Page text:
OHL has fully cooperated with the authorities and accepted responsibility for its employees behaviour but the admission led to the company receiving a record fine of $1 million for the offences and U.S. Attorney Joe Hogsett commented the safety of the travelling public was paramount and that there could be no tolerance for shortcuts when matters of national security were involved.

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Bali shipping line news After the recent news that CMA CGM and MSC will be working more closely together to maximise efficiency of freight services the two giant container shipping lines have confirmed adjustments to their schedules whilst MaerskHamburg SüdCSAV and CSCL have also seen Winter season restructuring.

In an effort to balance supply and demand during the forthcoming traditional period of weaker demand, Hamburg Süd and Maersk Line on the one hand and CMA-CGM, CSAV and CSCL on the other, have reached an agreement to adjust their services between Asia, South Africa and the East Coast of South America as from this month until next May.

Each Group is currently operating two weekly services in the trade. For the period from December 2011 through May 2012, the existing ASAS/NGX Sling 2 service will be merged with the existing ASAX/SEAS Sling 2 service. The current capacity deployed by the carriers in the ASAS/NGX Sling 1 service (Maersk and Hamburg Süd ) and ASAX/SEAS Sling 1 service (CMA CGM, CSAV, CSCL) will remain unchanged and independent. This means the ASAX/SEAS 1 which currently utilises eleven 6,500 TEU vessels will now have the same number of smaller ships each between 4,200 and 4,600 capacity. Starting vessel for this New Joint Service will be MV Cap Jackson – Shanghai – December 16th and the rotation is :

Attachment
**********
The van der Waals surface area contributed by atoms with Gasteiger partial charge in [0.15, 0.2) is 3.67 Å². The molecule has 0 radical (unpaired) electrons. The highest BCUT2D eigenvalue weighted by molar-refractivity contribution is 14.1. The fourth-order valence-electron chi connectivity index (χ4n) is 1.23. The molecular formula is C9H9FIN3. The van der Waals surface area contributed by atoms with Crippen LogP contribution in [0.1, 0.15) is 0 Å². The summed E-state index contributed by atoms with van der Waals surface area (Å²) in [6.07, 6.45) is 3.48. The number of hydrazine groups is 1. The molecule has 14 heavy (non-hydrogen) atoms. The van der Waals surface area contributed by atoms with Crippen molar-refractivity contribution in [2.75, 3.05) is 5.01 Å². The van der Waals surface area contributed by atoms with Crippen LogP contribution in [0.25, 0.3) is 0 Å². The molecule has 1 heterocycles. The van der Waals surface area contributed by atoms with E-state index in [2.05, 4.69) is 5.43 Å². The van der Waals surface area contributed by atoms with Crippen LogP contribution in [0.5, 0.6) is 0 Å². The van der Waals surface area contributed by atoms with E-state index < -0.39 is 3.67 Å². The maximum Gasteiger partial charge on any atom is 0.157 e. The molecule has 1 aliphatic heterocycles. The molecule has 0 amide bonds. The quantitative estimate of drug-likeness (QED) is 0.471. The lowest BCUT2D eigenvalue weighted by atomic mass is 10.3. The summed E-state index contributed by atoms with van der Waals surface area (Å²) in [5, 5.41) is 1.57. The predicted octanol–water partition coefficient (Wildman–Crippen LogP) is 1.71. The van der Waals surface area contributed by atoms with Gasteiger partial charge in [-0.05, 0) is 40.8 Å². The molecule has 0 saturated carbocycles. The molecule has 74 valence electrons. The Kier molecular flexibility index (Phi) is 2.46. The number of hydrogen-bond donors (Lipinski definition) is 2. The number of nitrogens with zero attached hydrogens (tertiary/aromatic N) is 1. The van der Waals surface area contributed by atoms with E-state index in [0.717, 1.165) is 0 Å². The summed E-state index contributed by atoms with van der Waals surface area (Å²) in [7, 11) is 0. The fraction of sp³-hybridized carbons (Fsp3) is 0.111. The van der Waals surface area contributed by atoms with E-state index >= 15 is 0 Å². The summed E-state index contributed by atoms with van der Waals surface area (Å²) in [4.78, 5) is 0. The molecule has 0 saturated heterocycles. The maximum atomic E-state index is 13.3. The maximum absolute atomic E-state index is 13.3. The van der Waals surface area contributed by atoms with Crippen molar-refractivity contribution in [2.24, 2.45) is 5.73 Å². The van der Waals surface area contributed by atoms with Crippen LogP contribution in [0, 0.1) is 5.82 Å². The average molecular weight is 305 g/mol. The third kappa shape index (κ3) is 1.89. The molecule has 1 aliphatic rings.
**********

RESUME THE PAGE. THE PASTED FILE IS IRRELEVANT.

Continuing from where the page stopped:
Shanghai – Ningbo – Nansha – Hong Kong – Chiwan – Tanjung Pelepas – Singapore – Durban – Rio de Janeiro – Santos – Paranagua – Itajai – Santos – Port Elizabeth – Durban – Singapore – Hong Kong – Shanghai

Meanwhile the CMA CGM and MSC agreement means that from April 2012 the Asia-North Europe services (French Asia Line or FAL routes) will vary as follows.

FAL 1: operated by CMA CGM with 11 vessels of 13,800 – 14,000 TEU. Port rotation: Ningbo, Shanghai, Nansha, Hong Kong, Chiwan, Yantian, Vung Tau, Southampton, Hamburg, Bremerhaven, Rotterdam, Zeebrugge, Le Havre, Malta, Korfakkan, Port Kelang, Singapore, Yantian, Ningbo.

FAL 2: this service remains unchanged.

FAL 3: operated by CMA CGM with 11 vessels of 11,400 TEU. Port Rotation: Xingang, Pusan, Qingdao, Shanghai, Xiamen, Singapore, Port Kelang, Tangiers, Le Havre, Hamburg, Bremerhaven, Antwerp, Zeebrugge, Beirut, Jeddah, Port Kelang, Singapore, Xingang.

FAL 6: operated by MSC with 11 vessels of 14,000 TEU. Port Rotation: Dalian, Xingang, Kwang Yang, Pusan, Qingdao, Ningbo, Shanghai, Singapore, Port Kelang, Felixstowe, Zeebrugge, Antwerp, Rotterdam, Southampton, Valencia, Jebel Ali, Singapore, Hong Kong, Dalian.

FAL 7: operated by MSC with 11 vessels of 14,000 TEU. Port rotation: Ningbo, Shanghai, Xiamen, Chiwan, Yantian, Sines, Le Havre, Rotterdam, Antwerp, Felixstowe, Gioia Tauro, Singapore, Chiwan, Xiamen, Ningbo.